Without a contract since June, the Loyalsock Township Education Association was approved to take negotiations between it and the Loyalsock Township School District before a state factfinder Friday.
Robert Gifford, of State College, has been assigned as the factfinder for the hearing.
According to the education association the two sides have been working on a new contract since January but have been unsuccessful in coming to a new agreement since the contract expired in June.
Without a new deal, all district teachers have been working under the past contract while working with the district to secure a new agreement.
"What you do is you work under the past contract. But you're still negotiating," said Superintendent Robert Grantier.
After working without a deal so far this school year, the education association requested factfinding from the state Labor Relations Board, which was approved last week.
Cary Kurtz, uniserv representative for the Pennsylvania State Education Association, said the two sides were far enough apart that the association decided to apply for factfinding.
"We wanted to see if we could close the gap," Kurtz said. "... We just thought we were that far apart and we didn't feel like we were making sufficient process."
He added that teachers were getting "antsy" once the school year started and there still was no agreement.
The education association decided to file for factfinding with the hopes of giving the negotiations "a little push."
Kurtz said the "major sticking points," are "economic items," such as salary, health care and retirement.
In a news release, Kirk Bower, education association president, said he hoped this action would resolve the issues the two parties have had during negotiations.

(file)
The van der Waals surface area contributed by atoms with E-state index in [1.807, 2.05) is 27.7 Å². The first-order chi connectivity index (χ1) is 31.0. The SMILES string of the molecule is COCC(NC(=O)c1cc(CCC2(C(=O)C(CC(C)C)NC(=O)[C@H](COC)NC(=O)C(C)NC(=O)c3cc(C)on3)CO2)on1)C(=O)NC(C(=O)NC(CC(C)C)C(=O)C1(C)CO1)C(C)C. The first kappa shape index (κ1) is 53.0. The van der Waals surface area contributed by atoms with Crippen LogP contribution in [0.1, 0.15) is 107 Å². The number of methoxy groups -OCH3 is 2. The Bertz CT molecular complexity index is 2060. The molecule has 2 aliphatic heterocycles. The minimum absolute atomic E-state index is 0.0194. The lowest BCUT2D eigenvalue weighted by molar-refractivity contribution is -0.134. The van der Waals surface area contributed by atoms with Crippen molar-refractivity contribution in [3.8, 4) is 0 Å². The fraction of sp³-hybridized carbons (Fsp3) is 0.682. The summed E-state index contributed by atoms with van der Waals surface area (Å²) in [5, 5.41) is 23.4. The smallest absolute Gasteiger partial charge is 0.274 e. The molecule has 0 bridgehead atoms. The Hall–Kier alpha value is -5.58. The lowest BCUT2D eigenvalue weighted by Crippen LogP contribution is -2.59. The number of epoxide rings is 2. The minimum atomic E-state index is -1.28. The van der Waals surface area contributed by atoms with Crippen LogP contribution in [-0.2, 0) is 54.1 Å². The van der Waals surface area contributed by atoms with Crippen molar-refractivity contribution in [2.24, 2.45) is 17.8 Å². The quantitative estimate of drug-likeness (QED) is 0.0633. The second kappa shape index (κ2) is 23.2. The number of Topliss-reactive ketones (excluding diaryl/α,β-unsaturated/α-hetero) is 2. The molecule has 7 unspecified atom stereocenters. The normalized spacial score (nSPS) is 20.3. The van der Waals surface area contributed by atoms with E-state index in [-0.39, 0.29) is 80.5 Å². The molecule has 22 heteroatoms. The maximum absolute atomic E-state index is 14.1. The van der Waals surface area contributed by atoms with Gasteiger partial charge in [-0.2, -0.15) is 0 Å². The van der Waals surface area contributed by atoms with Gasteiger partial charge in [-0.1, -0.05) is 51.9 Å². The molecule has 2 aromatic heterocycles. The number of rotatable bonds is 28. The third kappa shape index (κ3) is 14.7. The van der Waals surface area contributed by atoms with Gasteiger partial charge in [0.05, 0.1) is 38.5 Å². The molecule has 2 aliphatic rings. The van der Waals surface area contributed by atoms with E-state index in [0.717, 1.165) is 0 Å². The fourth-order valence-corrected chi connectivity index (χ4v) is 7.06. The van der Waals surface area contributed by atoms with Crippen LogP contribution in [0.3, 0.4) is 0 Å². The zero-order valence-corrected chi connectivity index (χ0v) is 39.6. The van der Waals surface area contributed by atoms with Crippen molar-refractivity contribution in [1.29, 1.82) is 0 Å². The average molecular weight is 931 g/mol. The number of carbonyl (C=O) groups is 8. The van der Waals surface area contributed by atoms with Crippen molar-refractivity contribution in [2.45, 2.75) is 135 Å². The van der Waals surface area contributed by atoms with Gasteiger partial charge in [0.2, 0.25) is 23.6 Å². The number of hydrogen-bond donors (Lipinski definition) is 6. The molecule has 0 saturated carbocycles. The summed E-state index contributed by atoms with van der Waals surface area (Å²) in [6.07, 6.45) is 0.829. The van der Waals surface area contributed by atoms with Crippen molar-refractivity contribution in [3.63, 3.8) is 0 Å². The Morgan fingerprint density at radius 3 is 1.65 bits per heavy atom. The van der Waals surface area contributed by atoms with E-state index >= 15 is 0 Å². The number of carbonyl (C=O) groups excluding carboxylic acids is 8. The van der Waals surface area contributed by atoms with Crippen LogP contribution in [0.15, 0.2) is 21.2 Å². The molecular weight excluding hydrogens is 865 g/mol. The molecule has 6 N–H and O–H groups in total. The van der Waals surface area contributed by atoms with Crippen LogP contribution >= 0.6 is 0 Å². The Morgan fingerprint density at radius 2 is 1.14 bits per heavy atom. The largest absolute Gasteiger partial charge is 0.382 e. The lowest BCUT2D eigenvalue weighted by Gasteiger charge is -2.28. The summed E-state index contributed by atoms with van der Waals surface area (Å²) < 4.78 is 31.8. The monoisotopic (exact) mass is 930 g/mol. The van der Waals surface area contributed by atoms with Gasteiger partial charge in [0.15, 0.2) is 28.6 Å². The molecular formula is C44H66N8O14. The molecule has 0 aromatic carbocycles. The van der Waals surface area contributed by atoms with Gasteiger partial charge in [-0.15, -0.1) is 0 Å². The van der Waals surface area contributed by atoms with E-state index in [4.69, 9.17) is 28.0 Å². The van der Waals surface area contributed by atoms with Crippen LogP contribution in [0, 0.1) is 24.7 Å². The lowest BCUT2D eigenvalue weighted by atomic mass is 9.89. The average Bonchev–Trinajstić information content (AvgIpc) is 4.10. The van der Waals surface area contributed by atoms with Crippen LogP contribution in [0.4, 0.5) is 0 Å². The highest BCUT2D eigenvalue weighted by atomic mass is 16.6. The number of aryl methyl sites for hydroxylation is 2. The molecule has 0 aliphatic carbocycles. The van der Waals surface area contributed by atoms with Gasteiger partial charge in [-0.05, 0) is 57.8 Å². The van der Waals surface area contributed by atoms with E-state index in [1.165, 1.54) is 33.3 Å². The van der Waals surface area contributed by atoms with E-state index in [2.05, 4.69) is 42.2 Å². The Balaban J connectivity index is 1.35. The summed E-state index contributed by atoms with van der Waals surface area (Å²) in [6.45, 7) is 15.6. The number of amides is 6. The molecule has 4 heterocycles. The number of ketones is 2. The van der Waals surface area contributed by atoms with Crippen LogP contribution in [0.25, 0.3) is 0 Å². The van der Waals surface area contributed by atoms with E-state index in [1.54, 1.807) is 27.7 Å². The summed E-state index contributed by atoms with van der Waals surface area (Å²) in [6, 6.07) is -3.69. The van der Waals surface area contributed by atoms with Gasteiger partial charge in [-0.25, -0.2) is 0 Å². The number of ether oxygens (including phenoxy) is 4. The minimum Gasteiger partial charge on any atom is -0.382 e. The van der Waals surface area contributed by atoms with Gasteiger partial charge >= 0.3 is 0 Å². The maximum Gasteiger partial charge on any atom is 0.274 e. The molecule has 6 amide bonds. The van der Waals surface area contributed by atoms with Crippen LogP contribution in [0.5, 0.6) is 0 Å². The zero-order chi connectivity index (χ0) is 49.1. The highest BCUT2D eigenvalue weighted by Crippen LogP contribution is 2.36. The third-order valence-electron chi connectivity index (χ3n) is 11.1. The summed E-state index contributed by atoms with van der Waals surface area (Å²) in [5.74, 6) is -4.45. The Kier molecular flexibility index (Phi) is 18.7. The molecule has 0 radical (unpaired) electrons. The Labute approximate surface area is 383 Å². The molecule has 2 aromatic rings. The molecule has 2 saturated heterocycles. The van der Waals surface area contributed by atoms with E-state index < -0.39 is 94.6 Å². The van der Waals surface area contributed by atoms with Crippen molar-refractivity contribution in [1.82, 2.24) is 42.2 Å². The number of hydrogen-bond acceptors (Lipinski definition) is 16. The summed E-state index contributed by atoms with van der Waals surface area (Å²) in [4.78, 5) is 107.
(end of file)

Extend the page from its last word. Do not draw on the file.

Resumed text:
"We have been trying for many months to settle a fair contract, yet we have been unable to come to a resolution - in regards to issues to salary, health care, tuition reimbursements and retirement benefits," Bower said. "We are hopeful that a state neutral factfinder will be able to narrow down those issues and help us come to a settlement."
During the Nov. 2 hearing before the factfinder, each party will be able to present their reasoning for their stance during negotiations.
"Basically, you're looking at the last proposal that each side had on the table," Kurtz said. "And each side can present to the factfinder the rationale (behind the proposals)."
Once the factfinder presents his findings and offers a solution, each party must choose to accept or deny the recommendation.
"He can come down on the district's side, completely on the association's side or somewhere in between," Kurtz said.
Grantier said it's important to remember that neither side has to agree to accept the factfinder's results.
"It's nonbinding so either side can accept or not accept," he said.
Grantier said it's not uncommon for negotiations between education associations and school districts to take some time to be resolved. He cited other area districts taking over a year to come to agreements.
Kurtz said it depends on the sides involved and issues holding negotiations back.
Asked why he believed the negotiations were having a difficult time coming to a resolution, Kurtz said: "Quite frankly, I don't know. The school board doesn't seem to want to move on any of the economic proposals."
Kurtz added that even if the recommendation from the factfinder is rejected by either side, it still can help to bring the two sides closer together.
"Even if it gets rejected sometimes it can be a stepping-stone to an agreement," he said.
A phone call to Edward Ade Jr., school board president, was not returned by press time.